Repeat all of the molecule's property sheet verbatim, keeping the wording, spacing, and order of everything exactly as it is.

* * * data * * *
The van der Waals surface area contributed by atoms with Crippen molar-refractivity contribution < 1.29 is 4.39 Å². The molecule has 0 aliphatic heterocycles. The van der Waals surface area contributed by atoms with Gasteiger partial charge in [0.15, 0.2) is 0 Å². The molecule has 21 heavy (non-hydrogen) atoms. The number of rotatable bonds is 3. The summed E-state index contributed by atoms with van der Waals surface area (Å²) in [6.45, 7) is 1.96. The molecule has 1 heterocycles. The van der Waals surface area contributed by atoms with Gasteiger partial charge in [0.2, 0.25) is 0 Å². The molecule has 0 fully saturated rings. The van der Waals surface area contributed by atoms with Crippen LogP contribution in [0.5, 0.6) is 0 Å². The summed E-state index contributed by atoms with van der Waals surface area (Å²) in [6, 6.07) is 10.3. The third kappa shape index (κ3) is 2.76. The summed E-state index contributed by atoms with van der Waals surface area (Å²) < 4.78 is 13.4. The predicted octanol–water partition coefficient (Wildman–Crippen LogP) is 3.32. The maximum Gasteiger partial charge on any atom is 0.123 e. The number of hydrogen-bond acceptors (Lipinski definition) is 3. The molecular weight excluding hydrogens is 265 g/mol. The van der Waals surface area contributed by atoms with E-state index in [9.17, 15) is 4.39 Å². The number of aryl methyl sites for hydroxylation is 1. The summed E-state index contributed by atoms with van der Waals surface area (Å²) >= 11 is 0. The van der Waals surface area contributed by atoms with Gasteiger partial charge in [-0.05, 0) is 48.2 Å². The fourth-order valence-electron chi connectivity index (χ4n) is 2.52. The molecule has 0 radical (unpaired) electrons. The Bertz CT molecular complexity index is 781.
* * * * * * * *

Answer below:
The van der Waals surface area contributed by atoms with Crippen molar-refractivity contribution < 1.29 is 4.39 Å². The molecule has 0 aliphatic heterocycles. The van der Waals surface area contributed by atoms with Gasteiger partial charge in [0.15, 0.2) is 0 Å². The molecule has 21 heavy (non-hydrogen) atoms. The number of rotatable bonds is 3. The summed E-state index contributed by atoms with van der Waals surface area (Å²) in [6.45, 7) is 1.96. The molecule has 1 heterocycles. The van der Waals surface area contributed by atoms with Gasteiger partial charge in [0.2, 0.25) is 0 Å². The molecule has 0 fully saturated rings. The van der Waals surface area contributed by atoms with Crippen LogP contribution in [0.5, 0.6) is 0 Å². The summed E-state index contributed by atoms with van der Waals surface area (Å²) in [6, 6.07) is 10.3. The third kappa shape index (κ3) is 2.76. The summed E-state index contributed by atoms with van der Waals surface area (Å²) < 4.78 is 13.4. The predicted octanol–water partition coefficient (Wildman–Crippen LogP) is 3.32. The maximum Gasteiger partial charge on any atom is 0.123 e. The number of hydrogen-bond acceptors (Lipinski definition) is 3. The molecular weight excluding hydrogens is 265 g/mol. The van der Waals surface area contributed by atoms with E-state index in [9.17, 15) is 4.39 Å². The number of aryl methyl sites for hydroxylation is 1. The summed E-state index contributed by atoms with van der Waals surface area (Å²) >= 11 is 0. The van der Waals surface area contributed by atoms with Gasteiger partial charge in [-0.05, 0) is 48.2 Å². The fourth-order valence-electron chi connectivity index (χ4n) is 2.52. The molecule has 0 radical (unpaired) electrons. The Bertz CT molecular complexity index is 781.